Reports that President Obama is poised to nominate MIT professor Ernest Moniz to be the next head of the Department of Energy is raising serious concerns for those worried that the administration will betray its promise to take on the threat of the climate crisis by making a major domestic push for natural gas drilling using the controversial practice known as fracking.
The choice of Moniz, known for his adamant support for fracking—which he's called "paradigm-shifting"—seems to confirm reporting last week that a major part of Obama's plans for energy creation in his second term will be to "initiate widespread gas fracking in the US."
“Mr. Moniz is affiliated with the industry-backed MIT Energy Initiative, so we shouldn’t be surprised about his favorable position on fracking," said Mitch Jones from Food & Water Watch. "But President Obama could do a lot better."
"Appointing Mr. Moniz," Jones continued, "would be a nail in the coffin for one of his most lauded inaugural speech promises: a commitment to focus on climate solutions.”
“Moniz is a status quo pick at a time when we can’t afford the status quo."
And speaking with The Hill newspaper, Public Citizen's Ty Slocum said: “Moniz is a status quo pick at a time when we can’t afford the status quo."
Obama is expected to nominate new heads for both the Dept. of Energy and the Environmental Protection Agency as early as next week. Topping the expected list as the EPA's next head is Gina McCarthy, who currently heads the agency's Office of Air and Radiation under the outgoing Lisa Jackson.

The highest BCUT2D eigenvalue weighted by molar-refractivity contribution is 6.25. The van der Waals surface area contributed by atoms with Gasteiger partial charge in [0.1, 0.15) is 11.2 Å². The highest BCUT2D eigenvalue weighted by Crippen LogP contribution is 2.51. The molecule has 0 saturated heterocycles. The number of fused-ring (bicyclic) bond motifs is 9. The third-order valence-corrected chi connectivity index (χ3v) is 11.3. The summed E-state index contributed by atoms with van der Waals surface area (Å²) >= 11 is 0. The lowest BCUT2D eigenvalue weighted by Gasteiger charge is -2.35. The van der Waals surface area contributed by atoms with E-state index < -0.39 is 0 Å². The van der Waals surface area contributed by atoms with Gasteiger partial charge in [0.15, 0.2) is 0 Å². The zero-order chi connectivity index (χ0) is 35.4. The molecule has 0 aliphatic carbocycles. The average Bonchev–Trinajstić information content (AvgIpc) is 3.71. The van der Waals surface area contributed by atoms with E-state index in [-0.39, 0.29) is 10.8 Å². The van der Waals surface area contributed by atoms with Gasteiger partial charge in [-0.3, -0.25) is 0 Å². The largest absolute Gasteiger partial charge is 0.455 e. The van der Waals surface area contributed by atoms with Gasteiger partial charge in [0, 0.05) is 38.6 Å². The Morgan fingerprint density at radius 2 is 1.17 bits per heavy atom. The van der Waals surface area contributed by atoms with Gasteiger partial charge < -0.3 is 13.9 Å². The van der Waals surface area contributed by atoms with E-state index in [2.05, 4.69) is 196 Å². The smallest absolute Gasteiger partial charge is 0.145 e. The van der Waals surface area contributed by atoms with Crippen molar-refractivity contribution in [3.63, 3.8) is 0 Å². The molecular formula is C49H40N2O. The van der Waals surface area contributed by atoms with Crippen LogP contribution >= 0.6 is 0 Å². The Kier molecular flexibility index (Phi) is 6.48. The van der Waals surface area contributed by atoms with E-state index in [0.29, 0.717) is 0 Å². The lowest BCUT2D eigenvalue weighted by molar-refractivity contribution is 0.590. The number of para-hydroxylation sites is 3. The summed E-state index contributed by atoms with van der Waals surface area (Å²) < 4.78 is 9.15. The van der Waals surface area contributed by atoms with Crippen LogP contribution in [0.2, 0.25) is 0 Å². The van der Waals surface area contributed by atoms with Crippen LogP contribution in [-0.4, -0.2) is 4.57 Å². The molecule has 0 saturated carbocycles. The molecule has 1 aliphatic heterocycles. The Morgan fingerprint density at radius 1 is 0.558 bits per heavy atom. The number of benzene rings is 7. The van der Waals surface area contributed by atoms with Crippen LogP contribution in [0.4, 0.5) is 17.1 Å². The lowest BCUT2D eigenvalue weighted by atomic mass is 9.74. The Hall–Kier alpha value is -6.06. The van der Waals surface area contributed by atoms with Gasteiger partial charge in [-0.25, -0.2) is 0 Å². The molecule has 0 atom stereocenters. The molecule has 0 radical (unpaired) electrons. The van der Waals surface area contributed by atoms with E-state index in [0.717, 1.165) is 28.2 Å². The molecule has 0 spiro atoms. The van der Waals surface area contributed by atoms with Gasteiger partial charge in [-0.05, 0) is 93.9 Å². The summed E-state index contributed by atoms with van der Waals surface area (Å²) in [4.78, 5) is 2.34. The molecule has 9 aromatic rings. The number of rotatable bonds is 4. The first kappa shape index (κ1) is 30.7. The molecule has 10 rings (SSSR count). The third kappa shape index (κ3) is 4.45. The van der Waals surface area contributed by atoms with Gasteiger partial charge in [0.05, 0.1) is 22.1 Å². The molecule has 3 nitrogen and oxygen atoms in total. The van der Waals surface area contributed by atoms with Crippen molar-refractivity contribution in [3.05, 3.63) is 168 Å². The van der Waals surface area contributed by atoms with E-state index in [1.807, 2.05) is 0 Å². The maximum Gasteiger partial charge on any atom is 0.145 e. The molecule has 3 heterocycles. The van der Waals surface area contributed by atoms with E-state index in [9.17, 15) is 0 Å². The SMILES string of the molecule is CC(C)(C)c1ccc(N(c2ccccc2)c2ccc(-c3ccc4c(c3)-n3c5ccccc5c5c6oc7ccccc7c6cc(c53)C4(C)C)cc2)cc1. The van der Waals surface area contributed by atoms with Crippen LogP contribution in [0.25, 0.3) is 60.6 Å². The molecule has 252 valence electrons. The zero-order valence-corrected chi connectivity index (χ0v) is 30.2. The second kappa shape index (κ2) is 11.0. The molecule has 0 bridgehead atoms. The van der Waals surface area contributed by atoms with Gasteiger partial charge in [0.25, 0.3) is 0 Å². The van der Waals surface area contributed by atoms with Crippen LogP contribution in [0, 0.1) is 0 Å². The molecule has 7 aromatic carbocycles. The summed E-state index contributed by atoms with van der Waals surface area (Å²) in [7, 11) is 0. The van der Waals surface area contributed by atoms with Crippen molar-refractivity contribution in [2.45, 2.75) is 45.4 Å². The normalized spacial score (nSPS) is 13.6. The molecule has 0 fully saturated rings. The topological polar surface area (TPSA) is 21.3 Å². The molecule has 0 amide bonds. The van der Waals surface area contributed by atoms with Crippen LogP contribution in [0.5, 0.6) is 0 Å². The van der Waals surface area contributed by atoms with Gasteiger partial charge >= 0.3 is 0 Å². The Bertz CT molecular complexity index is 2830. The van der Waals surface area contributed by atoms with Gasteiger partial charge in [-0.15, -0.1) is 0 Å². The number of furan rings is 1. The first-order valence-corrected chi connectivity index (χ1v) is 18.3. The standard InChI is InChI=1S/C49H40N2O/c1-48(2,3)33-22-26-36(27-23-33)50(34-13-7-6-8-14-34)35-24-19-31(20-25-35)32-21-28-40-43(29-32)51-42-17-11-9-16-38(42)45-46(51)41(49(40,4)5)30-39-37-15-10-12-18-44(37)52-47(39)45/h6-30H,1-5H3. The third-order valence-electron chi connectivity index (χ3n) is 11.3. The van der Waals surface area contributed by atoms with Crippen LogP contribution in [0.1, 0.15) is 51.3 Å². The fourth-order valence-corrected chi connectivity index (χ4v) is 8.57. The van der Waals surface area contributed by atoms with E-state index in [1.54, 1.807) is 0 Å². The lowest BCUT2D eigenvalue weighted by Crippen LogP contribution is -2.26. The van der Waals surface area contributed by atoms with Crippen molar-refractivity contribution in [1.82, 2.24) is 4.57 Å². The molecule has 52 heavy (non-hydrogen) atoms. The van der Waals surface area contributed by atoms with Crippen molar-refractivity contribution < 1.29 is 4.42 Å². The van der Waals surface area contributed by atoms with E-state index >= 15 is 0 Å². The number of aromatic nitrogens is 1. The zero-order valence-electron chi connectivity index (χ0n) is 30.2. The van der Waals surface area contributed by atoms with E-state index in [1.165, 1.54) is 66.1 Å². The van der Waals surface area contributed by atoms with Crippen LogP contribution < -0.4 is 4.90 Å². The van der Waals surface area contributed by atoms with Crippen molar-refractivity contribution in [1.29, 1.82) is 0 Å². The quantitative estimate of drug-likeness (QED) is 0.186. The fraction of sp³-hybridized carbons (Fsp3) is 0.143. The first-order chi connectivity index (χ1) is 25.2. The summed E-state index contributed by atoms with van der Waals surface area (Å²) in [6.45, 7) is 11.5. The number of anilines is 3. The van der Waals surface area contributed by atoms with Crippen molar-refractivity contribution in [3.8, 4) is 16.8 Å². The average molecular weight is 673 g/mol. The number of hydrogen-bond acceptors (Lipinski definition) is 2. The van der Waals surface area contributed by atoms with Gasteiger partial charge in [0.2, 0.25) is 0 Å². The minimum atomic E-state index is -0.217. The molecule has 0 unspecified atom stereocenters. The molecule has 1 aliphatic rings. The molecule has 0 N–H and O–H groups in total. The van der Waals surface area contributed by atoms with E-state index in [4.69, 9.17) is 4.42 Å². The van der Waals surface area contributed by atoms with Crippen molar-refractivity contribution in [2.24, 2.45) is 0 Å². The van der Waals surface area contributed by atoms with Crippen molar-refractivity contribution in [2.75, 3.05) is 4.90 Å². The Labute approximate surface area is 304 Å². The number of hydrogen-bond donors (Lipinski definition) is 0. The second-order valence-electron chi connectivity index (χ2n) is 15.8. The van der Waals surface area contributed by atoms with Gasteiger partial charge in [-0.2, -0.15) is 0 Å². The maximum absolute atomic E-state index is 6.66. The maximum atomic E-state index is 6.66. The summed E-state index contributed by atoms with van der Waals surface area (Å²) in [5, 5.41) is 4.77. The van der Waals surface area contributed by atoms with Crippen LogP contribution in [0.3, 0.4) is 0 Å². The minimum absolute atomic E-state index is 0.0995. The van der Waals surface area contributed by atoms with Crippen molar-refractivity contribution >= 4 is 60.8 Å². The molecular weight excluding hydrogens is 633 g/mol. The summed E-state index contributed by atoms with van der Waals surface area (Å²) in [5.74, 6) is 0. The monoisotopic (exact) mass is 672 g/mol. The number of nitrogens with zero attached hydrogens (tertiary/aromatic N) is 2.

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McCarthy, whose focus on air quality and pollution from traditional coal and gas-fired plants will make her a target of the fossil fuel industry and its allies in Congress, appears cautiously agreeable to environmental groups though most have to weigh in strongly for or against the longtime Massachusetts energy regulator.
But for Moniz, coupled with the growing controversy over the dangers of groundwater pollution and climate impacts of the methane released by fracking, the most serious opposition will likely come from those who challenge the idea the natural gas is a "clean energy" or that a investing in a so-called "bridge fuel" is a better alternative than the swift transition to a truly renewable energy system.
“Mr. Moniz's appointment to the DOE could set renewable energy development back years," concluded Jones. "If we pursue our fossil fuel addiction by expanding fracking, which Mr. Moniz will likely advocate, the oil and gas industry will thrive while true energy efficiency and renewable solutions languish. Our water, public health and climate would suffer."
And The Hill adds:
A major 2011 study the MIT energy program released said that environmental risks of developing gas from shale formations, which is achieved through fracking, are “challenging but manageable.”
Bill Snape, the senior counsel with the Center for Biological Diversity, said he’s concerned that Moniz’s support for natural gas could bring a shift in focus away from the development of renewable electricity and smart-grid technologies.
“The concern I have with him is, he has the veneer of this MIT PhD scientist, that somehow he is going to be objective, and in reality he could very well be a political hack for the natural gas industry,” Snape said.